As of early March, there were nearly 200 construction companies that marked themselves as “interested” in constructing the US/Mexico border wall. The Daily Mail now reports that over 600 have expressed interest in the design and construction of the wall. The Request for Proposal (RFP) package for the conceptual design of the wall was released on March 17th and the responses are due no later than March 29th.
Scissor lifts are on most typical construction job sites and they’re an often overlooked hazard. Too often, liberties are taken with the lifts that create unsafe conditions, which can cause injuries and deaths. OSHA recently released the results of their investigation of 10 fatalities and 20 injuries involving scissor lifts and released their findings in what the organization refers to as a “Hazard Alert.”
The concept of solar roadways has been in the news a lot recently. Using the millions of miles of roadways throughout the world to also create power seems like a no brainer, the asphalt and concrete we’re using now aren’t really accomplishing anything more than handling the traffic on the road. But, there’s also a very strong reason why those products are used: they’re strong, reliable, and relatively durable. Still, many researchers believe there is a lot of unharnessed potential for roads and the world now has a very strong test subject for the future of solar roadways in Tourouvre-au-Perche, France.
With Sears and Kmart stores slowly closing across the country, Sears Holdings had to sell off their longtime brand of tools, Craftsman to generate cash flow. The buyer turned out to be Stanley Black & Decker (SBD), who also runs DeWalt, Black + Decker, Porter Cable, Bostitch, and others. Late last week, their deal to purchase the tool icon was officially finalized.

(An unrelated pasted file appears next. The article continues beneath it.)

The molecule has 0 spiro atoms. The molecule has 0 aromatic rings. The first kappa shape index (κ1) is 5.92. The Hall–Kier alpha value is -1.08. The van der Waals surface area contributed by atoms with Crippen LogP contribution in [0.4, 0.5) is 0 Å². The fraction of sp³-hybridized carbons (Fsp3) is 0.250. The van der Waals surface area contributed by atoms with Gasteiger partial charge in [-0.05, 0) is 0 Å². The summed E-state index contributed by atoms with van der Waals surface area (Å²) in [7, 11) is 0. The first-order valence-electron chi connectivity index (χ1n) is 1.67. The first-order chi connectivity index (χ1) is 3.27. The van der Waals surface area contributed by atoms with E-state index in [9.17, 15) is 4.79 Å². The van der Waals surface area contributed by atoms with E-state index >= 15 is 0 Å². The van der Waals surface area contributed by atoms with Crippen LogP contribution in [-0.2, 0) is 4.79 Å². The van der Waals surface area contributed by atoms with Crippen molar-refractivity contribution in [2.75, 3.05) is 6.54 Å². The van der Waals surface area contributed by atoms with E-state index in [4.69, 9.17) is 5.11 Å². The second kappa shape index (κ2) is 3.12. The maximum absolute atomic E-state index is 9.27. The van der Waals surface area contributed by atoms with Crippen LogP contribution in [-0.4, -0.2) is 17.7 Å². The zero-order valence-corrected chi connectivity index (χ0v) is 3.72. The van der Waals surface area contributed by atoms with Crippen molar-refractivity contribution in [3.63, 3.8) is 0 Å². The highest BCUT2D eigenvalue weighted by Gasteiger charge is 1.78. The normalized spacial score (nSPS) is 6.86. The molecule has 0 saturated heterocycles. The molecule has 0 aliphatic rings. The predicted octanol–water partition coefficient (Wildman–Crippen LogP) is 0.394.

In February, the House of Representatives voted 236-187 on a resolution to block the ‘blacklisting' rule, sending it to the Senate for a second vote. The act would have given the federal government the ability to disqualify contractors if they violated any of the 14 labor laws, which can be found here, over the past 3 years on any project totaling $500,000 or more
Try to imagine .0015 inches, it’s not easy to visualize. Now, rip one of the hairs off of your head and that’s about half of the .0015 inches, which is the allowable variance of a concrete floor that one contractor is working on right now.
In what has and will continue to be one of the more controversial construction projects in American history, the US/Mexico border wall appears to be moving forward and there are many construction firms across the country that are very interested in the $20 billion project.
OSHA inspectors and city building officials are usually the people that can make life pretty uncomfortable for construction companies, but it’s a whole different story when the FBI comes calling. A new stadium for the Double-A minor league baseball team, the Hartford Yard Goats, was supposed to open before the 2016 season, but delays and cost overruns have pushed that opening well into 2017. Now, the FBI is investigating, according to the Hartford Courant.
The phrase “America’s crumbling infrastructure” has been said over and over again the past few years. It’s why we’ve seen such a large uptick in bridge demolitions, a rise in innovative processes to reduce the time it takes to replace bridges, and the reason for President Trump’s emphasis on spending $1 trillion over the next 10 years to fix them.